Culture Wars/Current Controversies

The Radicalization of J.D. Vance

By Simon van Zuylen-Wood, Washington Post

As he runs for the Senate, the ‘Hillbilly Elegy’ author has gone from media darling to establishment pariah. Is his new, fiery, right-wing persona an act? Or is something more interesting going on?

Let’s start with the beard. J.D. Vance didn’t used to have one. The Vance who in 2016 achieved incandescent literary fame with his memoir “Hillbilly Elegy” was all baby fat and rounded edges. The Vance I’m watching now, from the back of a coffee shop in the depressed steel town of Steubenville, Ohio, has covered up his softer side. In small-format events like this one, addressing a couple dozen primary voters, he spends about 15 minutes attacking corporate and governmental elites for failing the country, then answers questions and mingles for maybe another 45 minutes. Vance, 37, is comfortable in the folksy idiom of GOP campaigning (e.g., “she loved the Lord, she loved the f-word — that’s what Mamaw was”) but he tends to gloss over his famously traumatic childhood, immortalized on screen in Ron Howard’s 2020 film adaptation of his book. In Steubenville, he paces the room with a Big Gulp-sized foam cup in his hand, an Everyman touch that accentuates his new aesthetic.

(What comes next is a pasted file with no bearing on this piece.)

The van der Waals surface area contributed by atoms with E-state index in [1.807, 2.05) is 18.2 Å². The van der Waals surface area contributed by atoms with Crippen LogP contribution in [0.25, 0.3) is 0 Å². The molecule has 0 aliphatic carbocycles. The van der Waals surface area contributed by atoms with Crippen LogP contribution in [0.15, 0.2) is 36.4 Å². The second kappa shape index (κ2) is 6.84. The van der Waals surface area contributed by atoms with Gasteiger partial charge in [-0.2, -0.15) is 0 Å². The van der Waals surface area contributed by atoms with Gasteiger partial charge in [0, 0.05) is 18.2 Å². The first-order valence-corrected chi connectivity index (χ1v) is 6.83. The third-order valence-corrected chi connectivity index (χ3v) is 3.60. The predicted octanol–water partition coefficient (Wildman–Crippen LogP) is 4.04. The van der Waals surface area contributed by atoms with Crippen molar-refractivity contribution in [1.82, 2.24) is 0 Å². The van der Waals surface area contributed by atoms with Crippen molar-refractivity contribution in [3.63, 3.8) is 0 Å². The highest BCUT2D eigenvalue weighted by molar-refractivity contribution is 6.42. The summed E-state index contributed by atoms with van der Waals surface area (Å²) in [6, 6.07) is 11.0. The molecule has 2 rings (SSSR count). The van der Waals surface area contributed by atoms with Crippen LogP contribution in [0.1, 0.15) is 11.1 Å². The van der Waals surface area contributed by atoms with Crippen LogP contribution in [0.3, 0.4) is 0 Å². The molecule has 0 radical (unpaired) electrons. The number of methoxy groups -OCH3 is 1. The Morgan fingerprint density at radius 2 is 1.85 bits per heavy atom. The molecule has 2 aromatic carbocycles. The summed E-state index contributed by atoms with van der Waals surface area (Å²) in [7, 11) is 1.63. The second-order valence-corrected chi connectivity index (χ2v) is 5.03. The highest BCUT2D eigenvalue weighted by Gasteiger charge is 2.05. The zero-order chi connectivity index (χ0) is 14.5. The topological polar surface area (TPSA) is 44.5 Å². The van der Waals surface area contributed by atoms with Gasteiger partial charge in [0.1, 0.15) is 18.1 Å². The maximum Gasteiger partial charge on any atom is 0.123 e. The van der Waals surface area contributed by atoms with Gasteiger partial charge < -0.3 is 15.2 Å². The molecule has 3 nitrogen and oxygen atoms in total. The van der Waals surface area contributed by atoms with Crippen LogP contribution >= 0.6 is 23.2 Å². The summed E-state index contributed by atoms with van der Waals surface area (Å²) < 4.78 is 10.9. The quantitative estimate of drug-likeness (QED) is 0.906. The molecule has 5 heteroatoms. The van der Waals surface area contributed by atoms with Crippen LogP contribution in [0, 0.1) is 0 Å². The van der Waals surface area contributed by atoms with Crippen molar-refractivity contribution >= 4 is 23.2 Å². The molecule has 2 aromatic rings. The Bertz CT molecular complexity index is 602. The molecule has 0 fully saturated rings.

I’m not the only one thinking about J.D. Vance’s beard. Recently, I asked one of his law school friends to tell me about his personality. “He’s lovely,” the friend said, describing Vance’s smile and laugh. Then he paused. He wanted to talk about Vance’s facial hair. Even as a slightly older law student — Vance had served four years in the Marines before enrolling at Ohio State as an undergraduate — he came across as guileless, boyish. No longer. “He looks different,” the friend said. “He’s going for a kind of severe masculinism thing. He looks like Donald Trump Jr.” Toward the end of our conversation, which was mostly about the way the culture shock of Yale Law School informed Vance’s politics, I asked the friend if he wanted to discuss anything else. He returned to the beard. “That’s honestly occupied an outsized amount of my attention,” he said.


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